|Copyright © Cheryl Coville 2011|
Grandma Coco has a shelf in the pantry of her heart where she stores great memories. They’re all up there in big glass bottles and she can just pull one down any time she wants. Some of them are joyful…the kind you might like to relive time and again. And some of them are sad… but you would never want to forget those times either.
This week’s Illustration Friday topic, Bottled, rang a different bell for us because we’re in the very earliest days of spring here in the Kingdom of Coco. It’s the time of year when you can get a true promise-of-spring day followed by big, wet “sugar snow” the next.
Sugar snow is what my mother used to call the big, fat flakes that fall during the maple syrup season. And that’s what we’re in right now….Sugar Season.
We made a new friend this week and in her honour, we’re celebrating that season since her husband is “sugaring off” in the old-fashioned way that we remember from our childhood. Anna’s husband is collecting the sap in buckets and boiling it down over a wood fire. He’s only aiming for a small quantity of syrup but it will be all the better, no doubt, because of that.
When we were kids, although we lived in maple syrup territory, we usually had corn syrup on our pancakes. Maybe the artificial stuff had yet to hit our supermarkets. Or maybe it just didn’t taste very good. Corn syrup was cheap and plentiful.
That is not to say that we didn’t have real maple syrup once in a while. Each year in early spring when the weather warmed up during the day so that the sap could run and then dropped below freezing during the night, my dad would take us on an excursion to find real maple syrup.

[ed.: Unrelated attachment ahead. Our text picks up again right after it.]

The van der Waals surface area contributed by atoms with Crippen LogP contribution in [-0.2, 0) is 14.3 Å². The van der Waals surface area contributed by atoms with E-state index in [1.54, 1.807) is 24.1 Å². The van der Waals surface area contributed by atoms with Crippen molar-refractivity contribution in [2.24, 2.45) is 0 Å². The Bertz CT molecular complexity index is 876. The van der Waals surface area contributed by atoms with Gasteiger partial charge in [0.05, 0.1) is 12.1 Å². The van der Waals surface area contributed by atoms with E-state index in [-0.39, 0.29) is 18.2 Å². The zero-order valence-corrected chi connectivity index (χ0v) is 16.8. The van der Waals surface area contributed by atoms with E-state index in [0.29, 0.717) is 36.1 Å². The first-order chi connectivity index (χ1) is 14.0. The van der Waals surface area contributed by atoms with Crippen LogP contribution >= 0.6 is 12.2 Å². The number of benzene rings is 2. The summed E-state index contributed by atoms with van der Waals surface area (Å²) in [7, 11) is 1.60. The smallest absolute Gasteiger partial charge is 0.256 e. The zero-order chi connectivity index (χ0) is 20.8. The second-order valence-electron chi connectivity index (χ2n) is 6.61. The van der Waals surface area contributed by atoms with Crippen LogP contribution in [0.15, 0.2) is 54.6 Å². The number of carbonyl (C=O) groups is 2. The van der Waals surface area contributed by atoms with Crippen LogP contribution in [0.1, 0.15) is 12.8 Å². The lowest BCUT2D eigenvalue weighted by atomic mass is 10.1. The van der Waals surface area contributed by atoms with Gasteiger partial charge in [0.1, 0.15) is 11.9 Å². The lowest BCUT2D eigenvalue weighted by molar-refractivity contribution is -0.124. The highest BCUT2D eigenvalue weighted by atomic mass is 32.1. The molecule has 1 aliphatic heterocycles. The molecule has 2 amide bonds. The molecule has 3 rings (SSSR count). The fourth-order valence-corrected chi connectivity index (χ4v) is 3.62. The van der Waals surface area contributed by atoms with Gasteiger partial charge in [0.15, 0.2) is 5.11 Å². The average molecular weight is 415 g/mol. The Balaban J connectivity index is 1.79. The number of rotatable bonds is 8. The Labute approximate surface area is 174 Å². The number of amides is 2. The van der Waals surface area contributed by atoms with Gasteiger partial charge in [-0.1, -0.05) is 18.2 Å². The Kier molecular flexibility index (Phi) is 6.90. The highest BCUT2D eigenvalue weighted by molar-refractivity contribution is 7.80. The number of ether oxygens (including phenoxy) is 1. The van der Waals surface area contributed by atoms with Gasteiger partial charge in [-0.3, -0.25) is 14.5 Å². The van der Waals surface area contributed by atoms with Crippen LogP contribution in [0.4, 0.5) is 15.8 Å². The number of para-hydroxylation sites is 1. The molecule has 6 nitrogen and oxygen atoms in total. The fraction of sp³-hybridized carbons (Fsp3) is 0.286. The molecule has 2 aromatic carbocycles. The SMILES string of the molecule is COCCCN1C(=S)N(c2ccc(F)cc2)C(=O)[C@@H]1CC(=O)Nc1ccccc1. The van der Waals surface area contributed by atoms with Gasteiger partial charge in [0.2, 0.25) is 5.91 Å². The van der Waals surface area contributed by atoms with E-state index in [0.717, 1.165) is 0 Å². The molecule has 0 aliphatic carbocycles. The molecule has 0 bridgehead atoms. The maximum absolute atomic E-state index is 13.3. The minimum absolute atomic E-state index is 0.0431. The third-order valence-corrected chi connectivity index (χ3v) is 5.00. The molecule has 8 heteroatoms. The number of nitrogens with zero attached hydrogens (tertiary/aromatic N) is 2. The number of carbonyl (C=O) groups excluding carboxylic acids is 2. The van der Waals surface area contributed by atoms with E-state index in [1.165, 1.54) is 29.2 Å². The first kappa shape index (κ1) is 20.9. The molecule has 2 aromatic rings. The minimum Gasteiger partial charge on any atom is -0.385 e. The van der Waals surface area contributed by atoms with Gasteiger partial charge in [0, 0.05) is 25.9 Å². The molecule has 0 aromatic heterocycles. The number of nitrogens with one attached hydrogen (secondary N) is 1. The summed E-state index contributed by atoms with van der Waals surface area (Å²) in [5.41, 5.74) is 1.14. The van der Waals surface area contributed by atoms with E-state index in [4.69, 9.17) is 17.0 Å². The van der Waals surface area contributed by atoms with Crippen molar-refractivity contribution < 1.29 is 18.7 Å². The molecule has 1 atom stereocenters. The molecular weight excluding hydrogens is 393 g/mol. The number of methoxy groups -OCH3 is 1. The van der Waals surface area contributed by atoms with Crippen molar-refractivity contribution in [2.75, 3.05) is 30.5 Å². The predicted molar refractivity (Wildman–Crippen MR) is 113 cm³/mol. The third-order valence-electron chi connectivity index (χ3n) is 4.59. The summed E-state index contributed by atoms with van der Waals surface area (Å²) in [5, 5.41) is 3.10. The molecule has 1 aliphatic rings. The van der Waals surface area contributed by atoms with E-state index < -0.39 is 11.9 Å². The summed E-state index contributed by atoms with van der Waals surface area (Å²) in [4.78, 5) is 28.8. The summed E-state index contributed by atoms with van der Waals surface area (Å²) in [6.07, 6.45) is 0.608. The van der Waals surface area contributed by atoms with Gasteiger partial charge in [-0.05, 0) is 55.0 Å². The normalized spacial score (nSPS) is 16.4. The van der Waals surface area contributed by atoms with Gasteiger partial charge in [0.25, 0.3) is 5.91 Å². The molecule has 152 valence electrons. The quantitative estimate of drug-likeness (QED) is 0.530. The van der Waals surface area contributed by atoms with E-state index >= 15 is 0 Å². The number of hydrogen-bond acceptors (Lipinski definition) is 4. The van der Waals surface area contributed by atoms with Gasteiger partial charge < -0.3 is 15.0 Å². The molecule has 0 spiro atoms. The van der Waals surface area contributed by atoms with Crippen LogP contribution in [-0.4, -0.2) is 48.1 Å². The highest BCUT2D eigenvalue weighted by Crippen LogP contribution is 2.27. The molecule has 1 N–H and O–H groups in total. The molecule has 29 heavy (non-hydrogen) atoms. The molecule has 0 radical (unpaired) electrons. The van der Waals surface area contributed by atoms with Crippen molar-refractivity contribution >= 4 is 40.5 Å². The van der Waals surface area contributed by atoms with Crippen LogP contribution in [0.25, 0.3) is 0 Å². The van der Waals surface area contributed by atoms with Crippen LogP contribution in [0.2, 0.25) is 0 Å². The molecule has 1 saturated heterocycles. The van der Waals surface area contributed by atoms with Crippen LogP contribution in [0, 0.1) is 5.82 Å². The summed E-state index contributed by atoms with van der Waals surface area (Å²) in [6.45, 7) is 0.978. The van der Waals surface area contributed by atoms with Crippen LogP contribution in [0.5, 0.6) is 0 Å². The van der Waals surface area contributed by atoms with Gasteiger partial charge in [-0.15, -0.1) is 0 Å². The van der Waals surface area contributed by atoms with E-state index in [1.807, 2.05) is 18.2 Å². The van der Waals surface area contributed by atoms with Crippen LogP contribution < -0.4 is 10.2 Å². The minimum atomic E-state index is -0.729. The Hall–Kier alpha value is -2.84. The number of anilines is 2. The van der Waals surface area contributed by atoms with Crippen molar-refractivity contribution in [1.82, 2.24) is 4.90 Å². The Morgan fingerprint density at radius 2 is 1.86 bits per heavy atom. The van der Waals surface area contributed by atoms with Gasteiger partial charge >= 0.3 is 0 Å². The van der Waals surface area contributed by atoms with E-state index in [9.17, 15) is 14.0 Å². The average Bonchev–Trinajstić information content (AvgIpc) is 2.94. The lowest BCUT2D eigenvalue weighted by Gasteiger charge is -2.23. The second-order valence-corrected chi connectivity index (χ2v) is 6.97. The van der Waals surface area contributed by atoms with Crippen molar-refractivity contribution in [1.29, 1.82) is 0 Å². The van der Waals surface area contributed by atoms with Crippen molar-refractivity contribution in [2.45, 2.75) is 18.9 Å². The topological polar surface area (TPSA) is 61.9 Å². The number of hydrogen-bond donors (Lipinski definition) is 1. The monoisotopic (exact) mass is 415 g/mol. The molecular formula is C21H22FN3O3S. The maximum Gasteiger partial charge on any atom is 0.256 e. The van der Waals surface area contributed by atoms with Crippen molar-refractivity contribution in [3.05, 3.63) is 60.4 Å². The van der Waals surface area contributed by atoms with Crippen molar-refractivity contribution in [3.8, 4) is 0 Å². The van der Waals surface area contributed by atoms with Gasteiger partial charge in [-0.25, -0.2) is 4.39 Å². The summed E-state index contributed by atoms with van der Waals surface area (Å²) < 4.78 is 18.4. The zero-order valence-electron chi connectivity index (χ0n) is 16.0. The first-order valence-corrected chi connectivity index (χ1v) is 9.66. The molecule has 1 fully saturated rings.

We’d drive up and down old country roads. Some years we’d just drive up to some old farmhouse and buy syrup from a farmer and sometimes we’d hit the mother lode and be driving by a sugar shack when it was in operation. That was way more interesting to us kids than just handing over money on a doorstep.
Either way, the syrup was always bottled in recycled liquor bottles. The Women’s Temperance League was still in full swing all over the countryside and yet there was never any shortage of empty liquor bottles for the syrup. (If you were wondering…. That’s the "bottled" connection that ricocheted around our brain.)
The government didn’t get involved in maple syrup production or sales way back then. They left it to the grownups who had been feeding themselves all their lives not to do anything stupid and poison each other. Amazingly, it worked out pretty well.
|Copyright © Cheryl Coville 2011|
So, my dad would buy a bottle of real honest-to-goodness maple syrup and off we’d go. Sunday morning, Dad would make French toast or Mom would make pancakes - they each had their specialty – and the crowning glory would be pure maple syrup. Kids were never allowed to pour the syrup. Mom and Dad were on to us. They made that bottle last as long as possible because there wouldn’t be any more until the next spring. We never felt deprived when we went back to plain old corn syrup. The maple syrup was a seasonal treat. No one expected it to be on our table year round.
Things were different in Mr. Coco’s household. His father helped out at a sugar shack. As he got older, Mr. Coco helped out, too. They didn’t take money for their labour. They got paid in syrup! So they had lots. One of the most astonishing things we ever witnessed was the first time we saw Mr. Coco’s mother pour syrup on her pancakes. She poured a river of syrup….no, an ocean! And Mother Coco was about as thrifty a housewife as you could ever imagine. It was amazing.
Nowadays, you can buy real maple syrup in any grocery store and we always have some on hand. It doesn’t taste the same. There’s no smoky flavour, for starters, and it doesn’t have that really satisfying taste that comes from seasonal deprivation.
But it’s still good.